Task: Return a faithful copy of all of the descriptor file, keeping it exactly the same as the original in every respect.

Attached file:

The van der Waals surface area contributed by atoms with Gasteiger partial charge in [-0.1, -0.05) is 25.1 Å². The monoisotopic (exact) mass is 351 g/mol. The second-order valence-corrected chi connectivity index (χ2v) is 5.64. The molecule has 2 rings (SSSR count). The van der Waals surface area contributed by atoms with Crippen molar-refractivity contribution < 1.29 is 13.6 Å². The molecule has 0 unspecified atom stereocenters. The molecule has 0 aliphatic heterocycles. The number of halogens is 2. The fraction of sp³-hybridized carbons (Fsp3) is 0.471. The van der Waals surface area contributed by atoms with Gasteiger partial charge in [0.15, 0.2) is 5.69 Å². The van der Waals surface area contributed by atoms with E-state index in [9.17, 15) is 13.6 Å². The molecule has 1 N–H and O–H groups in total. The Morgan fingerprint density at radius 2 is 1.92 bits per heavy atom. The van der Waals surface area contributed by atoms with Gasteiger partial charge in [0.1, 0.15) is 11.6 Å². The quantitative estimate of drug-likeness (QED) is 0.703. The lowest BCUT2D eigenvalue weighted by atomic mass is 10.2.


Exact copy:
The van der Waals surface area contributed by atoms with Gasteiger partial charge in [-0.1, -0.05) is 25.1 Å². The monoisotopic (exact) mass is 351 g/mol. The second-order valence-corrected chi connectivity index (χ2v) is 5.64. The molecule has 2 rings (SSSR count). The van der Waals surface area contributed by atoms with Crippen molar-refractivity contribution < 1.29 is 13.6 Å². The molecule has 0 unspecified atom stereocenters. The molecule has 0 aliphatic heterocycles. The number of halogens is 2. The fraction of sp³-hybridized carbons (Fsp3) is 0.471. The van der Waals surface area contributed by atoms with Gasteiger partial charge in [0.15, 0.2) is 5.69 Å². The van der Waals surface area contributed by atoms with E-state index in [9.17, 15) is 13.6 Å². The molecule has 1 N–H and O–H groups in total. The Morgan fingerprint density at radius 2 is 1.92 bits per heavy atom. The van der Waals surface area contributed by atoms with Gasteiger partial charge in [0.1, 0.15) is 11.6 Å². The quantitative estimate of drug-likeness (QED) is 0.703. The lowest BCUT2D eigenvalue weighted by atomic mass is 10.2.